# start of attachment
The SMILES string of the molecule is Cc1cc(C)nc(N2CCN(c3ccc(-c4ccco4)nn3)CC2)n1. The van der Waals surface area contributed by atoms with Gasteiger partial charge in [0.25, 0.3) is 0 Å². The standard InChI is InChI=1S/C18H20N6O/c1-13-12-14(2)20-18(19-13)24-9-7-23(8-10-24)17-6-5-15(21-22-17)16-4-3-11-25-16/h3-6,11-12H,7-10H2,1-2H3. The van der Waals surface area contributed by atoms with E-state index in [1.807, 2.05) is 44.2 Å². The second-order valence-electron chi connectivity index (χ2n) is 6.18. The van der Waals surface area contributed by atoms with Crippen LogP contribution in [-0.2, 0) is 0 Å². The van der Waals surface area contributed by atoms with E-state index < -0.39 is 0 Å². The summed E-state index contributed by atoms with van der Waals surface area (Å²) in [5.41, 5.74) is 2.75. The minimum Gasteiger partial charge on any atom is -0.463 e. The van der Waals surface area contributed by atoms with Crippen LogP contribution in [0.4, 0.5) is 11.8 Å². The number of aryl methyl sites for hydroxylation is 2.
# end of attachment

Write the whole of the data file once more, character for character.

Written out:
The SMILES string of the molecule is Cc1cc(C)nc(N2CCN(c3ccc(-c4ccco4)nn3)CC2)n1. The van der Waals surface area contributed by atoms with Gasteiger partial charge in [0.25, 0.3) is 0 Å². The standard InChI is InChI=1S/C18H20N6O/c1-13-12-14(2)20-18(19-13)24-9-7-23(8-10-24)17-6-5-15(21-22-17)16-4-3-11-25-16/h3-6,11-12H,7-10H2,1-2H3. The van der Waals surface area contributed by atoms with E-state index in [1.807, 2.05) is 44.2 Å². The second-order valence-electron chi connectivity index (χ2n) is 6.18. The van der Waals surface area contributed by atoms with Crippen LogP contribution in [-0.2, 0) is 0 Å². The van der Waals surface area contributed by atoms with E-state index < -0.39 is 0 Å². The summed E-state index contributed by atoms with van der Waals surface area (Å²) in [5.41, 5.74) is 2.75. The minimum Gasteiger partial charge on any atom is -0.463 e. The van der Waals surface area contributed by atoms with Crippen LogP contribution in [0.4, 0.5) is 11.8 Å². The number of aryl methyl sites for hydroxylation is 2.